Watchdog examines terrorist jail powers

·3-min read

Concerns have been raised over laws that allow for convicted terrorists to be detained after they have served their sentence if they are deemed to be at risk of reoffending.

Since 2016, the Commonwealth Criminal Code has had a scheme for the continuing detention of "terrorist offenders", where a court is satisfied that a person poses an unacceptable risk of committing a serious terrorism offence if released into the community at the end of their sentence.

The Independent National Security Legislation Monitor is examining through a public hearing in Canberra whether the power is proportionate to the national security threat, meets Australia's human rights obligations and provides adequate procedural fairness and safeguards.

Sydney Institute of Criminology director Andrew Dyer on Wednesday called for an abolition of the scheme due to the restrictions already provided for through an "extended supervision order"- which allows for proportionate surveillance of a released offender - and the "doubtful quality of risk prediction".

"We find it very difficult to imagine circumstances where the state could prove an extended supervision order does not remove the risk posed by the offender to a tolerable extent," Dr Dyer told the inquiry.

Any further detention should only be used as a last resort and in light of strong evidence about the prospect of a future offence, the Australian Human Rights Commission argues.

"Ensuring that laws in this area protect our national security, but also show a strong respect for human rights and freedoms, isn't a sign of weakness in a counter-terrorism response," commissioner Lorraine Finlay said.

"It's a clear indication of the strength of our democracy and our values as a nation."

She said restricting the liberty of offenders who had already served their sentence should be subject to periodic reviews.

The commissioner also raised concerns about the "reliability of the tools that are currently used to predict the risk of future terrorist activity".

INSLM head Grant Donaldson says the use of experts is inherently controversial.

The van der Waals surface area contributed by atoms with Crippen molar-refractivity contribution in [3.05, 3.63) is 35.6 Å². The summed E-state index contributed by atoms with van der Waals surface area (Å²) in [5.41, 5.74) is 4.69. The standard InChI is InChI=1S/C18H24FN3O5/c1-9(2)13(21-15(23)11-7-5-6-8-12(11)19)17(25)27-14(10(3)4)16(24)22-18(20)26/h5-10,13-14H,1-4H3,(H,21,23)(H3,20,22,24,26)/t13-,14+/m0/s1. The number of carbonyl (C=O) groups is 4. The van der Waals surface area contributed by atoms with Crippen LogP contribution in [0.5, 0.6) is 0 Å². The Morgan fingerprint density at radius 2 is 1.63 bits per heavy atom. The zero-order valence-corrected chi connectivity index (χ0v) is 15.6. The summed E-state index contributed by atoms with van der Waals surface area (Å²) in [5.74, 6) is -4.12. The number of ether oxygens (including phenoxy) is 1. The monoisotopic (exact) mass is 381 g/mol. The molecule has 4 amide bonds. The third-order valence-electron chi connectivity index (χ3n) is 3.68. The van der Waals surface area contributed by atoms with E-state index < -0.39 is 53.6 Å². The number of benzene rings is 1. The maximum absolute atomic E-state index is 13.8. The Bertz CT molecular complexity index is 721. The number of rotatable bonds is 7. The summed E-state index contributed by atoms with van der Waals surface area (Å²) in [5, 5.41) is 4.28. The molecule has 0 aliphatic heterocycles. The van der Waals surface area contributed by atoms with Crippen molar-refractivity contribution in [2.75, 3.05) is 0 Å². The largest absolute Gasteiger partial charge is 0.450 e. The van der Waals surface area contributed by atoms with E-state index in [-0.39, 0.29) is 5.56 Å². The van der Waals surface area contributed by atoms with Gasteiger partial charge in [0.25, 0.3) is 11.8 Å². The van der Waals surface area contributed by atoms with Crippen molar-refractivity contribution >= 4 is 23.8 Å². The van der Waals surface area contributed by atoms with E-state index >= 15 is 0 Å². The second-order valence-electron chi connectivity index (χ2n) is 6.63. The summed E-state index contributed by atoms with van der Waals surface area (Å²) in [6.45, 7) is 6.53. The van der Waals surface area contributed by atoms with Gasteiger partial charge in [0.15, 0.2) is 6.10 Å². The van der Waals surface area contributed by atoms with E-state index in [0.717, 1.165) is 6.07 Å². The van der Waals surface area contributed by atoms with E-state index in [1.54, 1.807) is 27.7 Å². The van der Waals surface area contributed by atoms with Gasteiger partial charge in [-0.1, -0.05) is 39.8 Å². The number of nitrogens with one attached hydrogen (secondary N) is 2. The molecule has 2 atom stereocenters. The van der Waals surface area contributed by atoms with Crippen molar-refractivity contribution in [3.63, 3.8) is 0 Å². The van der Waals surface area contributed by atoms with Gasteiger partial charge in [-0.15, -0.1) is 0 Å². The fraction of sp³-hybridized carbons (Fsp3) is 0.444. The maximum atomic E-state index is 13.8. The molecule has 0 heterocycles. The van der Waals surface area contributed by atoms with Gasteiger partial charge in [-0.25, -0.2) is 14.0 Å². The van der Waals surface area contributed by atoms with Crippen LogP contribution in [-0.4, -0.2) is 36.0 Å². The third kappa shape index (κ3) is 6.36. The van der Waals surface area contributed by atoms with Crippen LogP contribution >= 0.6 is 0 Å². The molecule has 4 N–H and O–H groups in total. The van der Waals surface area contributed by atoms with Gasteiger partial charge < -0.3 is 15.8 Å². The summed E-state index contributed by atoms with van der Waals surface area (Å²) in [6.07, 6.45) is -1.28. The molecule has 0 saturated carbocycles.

"It's controversial simply because what is required is for relevant experts to assist the court by assessing the risk of a defendant committing an offence in the future," he said.

"That's an unusual and difficult thing and it is inevitably problematic."

The commission's deputy general counsel says offenders should not be detained following their sentence if the risk of reoffending is slim.

Graeme Edgerton argued courts in NSW and Victoria had interpreted the current test as fulfilled if there is a slim possibility of offending but it still provides unacceptable risk "if the potential consequences are very grave".

"We say it should not only 'unacceptable', but also 'probable'," he said.

"In terms of probability, we don't say that should be more likely than not. But there should be some element in there that means that very unlikely occurrences aren't the basis for holding someone in detention as well."

Dr Dyer went further, suggesting the onus should be on the state to prove a future offence is more probable than not if the continuing detention order is to continue.

"We say the state should have to prove beyond reasonable doubt that an unacceptable risk of a terrorist act or the support or facilitation of a terrorist act must exist," he said.

Rehabilitation should also become the focus of the extended detention, Dr Dyer added.

Two continuing detention orders have been made before the supreme courts of NSW and Victoria but no extended supervision orders have been directed by them to date.

The hearing continues on Thursday.

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